It hasn’t been an hilarious time and yet – it has turned out much better than I expected and I’m glad cause it’s been a long time more than several hours in a row – and it’s an enjoyable sensation. The bunch of fellows from other outfits who happen to be here at the same time as we – turned out to be a very nice gang. There are Artillery, Engineer, Infantry, Armored Division etc. officers here – and you might think there’d be a lot of talk about recent events, personal accounts of action – and the like; but there hasn’t been. Everyone here seems intent on just relaxing, sleeping, eating – and I suppose I must confess, darling – drinking, too. The drinking situation is and isn’t like that in London when we had time off. It’s like it in that when you buy a drink, they charge you all sorts of prices, a bottle of cognac costs roughly $12.00, and when you buy one you find it has been diluted; the situation differs in that the Army has provided several opportunities for officers in combat in the forward areas to order liquor from time to time – and most of us brought some along. I brought some cognac and Scotch. We have one large lounge or living room – this is an apartment type hotel – and several of us sit around, drink, sing and reminisce about the good old days in the States. That by the way, Sweetheart, is the chief subject always – wherever soldiers are.

20 November, 2011

20 November 1944

438th AAA AW BN
APO 230 % Postmaster, N.Y.
Germany
20 November, 1944       1315

My dearest sweetheart –

In the first place, I did not get a chance to write you yesterday and in the second place – it was Sunday and the stores were closed. But let me start at the beginning, dear.

For no reason at all – our Corps started giving 3 day passes to a city in Belgium. I’ve been there on business – before. Two passes were available for officers in our battalion – so the Colonel sent Lt. Bowman – our adjutant – and me. That was nice of him, considering it was not solicited. So without further ado, I packed my musette bag and away we went. The Army makes all arrangements and we were given a hotel room – fair – gratis; there is also an officers’ mess in town and a bar. That was yesterday. I didn’t bring stationery because I felt certain there would be some here; but I was wrong – and so I couldn’t write; Today I bought this – but I’m sending it ‘Free’ because no stamp service is available. We’ll be here until Wednesday a.m. and then a truck will pick us up; not bad for the middle of a war. Incidentally – all this happened last Saturday p.m. and we took off early Sunday – yesterday a.m.

19 November, 2011

19 November 1944

No letter today. Just this:

* TIDBIT *

about More from General Hodges


The snapshots that follow were taken from Normandy to Victory: The War Diary of General Courtney H. Hodges & the First U.S. Army, maintained by his aides Major William C. Sylvan and Captain Francis G. Smith Jr.; edited by John T. Greenwood, copyright 2008 by the Association of the United States Army, pp.178-180.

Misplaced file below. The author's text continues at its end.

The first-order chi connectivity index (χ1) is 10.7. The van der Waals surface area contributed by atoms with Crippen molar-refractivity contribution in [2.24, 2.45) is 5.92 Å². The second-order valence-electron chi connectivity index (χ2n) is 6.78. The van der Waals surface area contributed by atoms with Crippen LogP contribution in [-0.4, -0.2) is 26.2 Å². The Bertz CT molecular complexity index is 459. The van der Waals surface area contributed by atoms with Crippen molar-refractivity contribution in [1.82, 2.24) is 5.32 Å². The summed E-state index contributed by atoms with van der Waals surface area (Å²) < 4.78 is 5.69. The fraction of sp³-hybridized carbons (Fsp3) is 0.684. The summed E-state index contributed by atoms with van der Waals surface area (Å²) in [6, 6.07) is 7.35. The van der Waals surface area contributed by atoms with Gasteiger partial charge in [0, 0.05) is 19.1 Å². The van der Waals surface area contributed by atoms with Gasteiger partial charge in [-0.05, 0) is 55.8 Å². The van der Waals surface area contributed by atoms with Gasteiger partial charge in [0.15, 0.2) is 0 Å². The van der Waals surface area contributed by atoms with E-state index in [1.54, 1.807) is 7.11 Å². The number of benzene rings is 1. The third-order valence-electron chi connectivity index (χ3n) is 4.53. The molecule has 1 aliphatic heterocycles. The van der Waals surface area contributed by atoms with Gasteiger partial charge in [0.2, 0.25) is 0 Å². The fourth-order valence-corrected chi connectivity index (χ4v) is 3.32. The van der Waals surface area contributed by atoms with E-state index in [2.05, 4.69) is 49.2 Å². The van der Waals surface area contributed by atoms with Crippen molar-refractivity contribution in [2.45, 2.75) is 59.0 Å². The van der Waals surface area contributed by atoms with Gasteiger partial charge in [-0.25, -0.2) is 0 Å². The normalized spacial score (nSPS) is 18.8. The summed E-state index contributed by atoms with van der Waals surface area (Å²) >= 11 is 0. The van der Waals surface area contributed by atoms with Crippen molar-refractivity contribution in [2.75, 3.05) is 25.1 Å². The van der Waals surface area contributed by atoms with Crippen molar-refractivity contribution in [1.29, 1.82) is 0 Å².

18 November, 2011

18 November 1944

438th AAA AW BN
APO 230 % Postmaster, N.Y.
Germany
18 November, 1944       1030

My dearest Sweetheart –

I have to leave for one of the batteries this p.m. – so I’m trying to get this written now. Sick-call isn’t quite over yet, dear, but what is still around – is being taken care of by my men.

As I wrote you yesterday, I went back to Liège and saw Frank. He’s a Major now – got it in England; he was long overdue because he was chief of his department – Urology – and that calls for a majority. Anyway – it was over a year since I had seen him and we really had a lot to talk about. One of the first things he asked me about was you, darling. Yes – I was surprised too – and then he showed me a picture of you. He cleared it all up by explaining that his wife – Suzie – or Frances (the latter is her real name), had cut it out of the papers and mailed it to him. He still had it – and as you know, dear, – that was some time ago. Well – I told him all about you and the circumstance leading to our engagement and he wished us luck.

17 November, 2011

17 November 1944

V-MAIL

438th AAA AW BN
APO 230 % Postmaster, N.Y.
Germany
17 November, 1944
Dearest Sweetheart –

A year ago today I was sailing away. I’d like to be sailing right back – and the sooner the better. It’s 1600 hours right now and I’ve just come into the Dispensary having been away all day today. The reason: I took a trip back to Liège, Belgium in an attempt to locate Frank Morse. I found him, too – and gee – it was swell seeing someone from home. I hadn’t seen him for about 13 months or so – the last week in September – over a year ago. There were about half a dozen other officers I know from Boston, also – and we had a good time reminiscing. I got there before lunch, ate with them and spent another hour or so there. Then I had to head back – because it was raining, the roads were slippery – and it gets dark so darned early.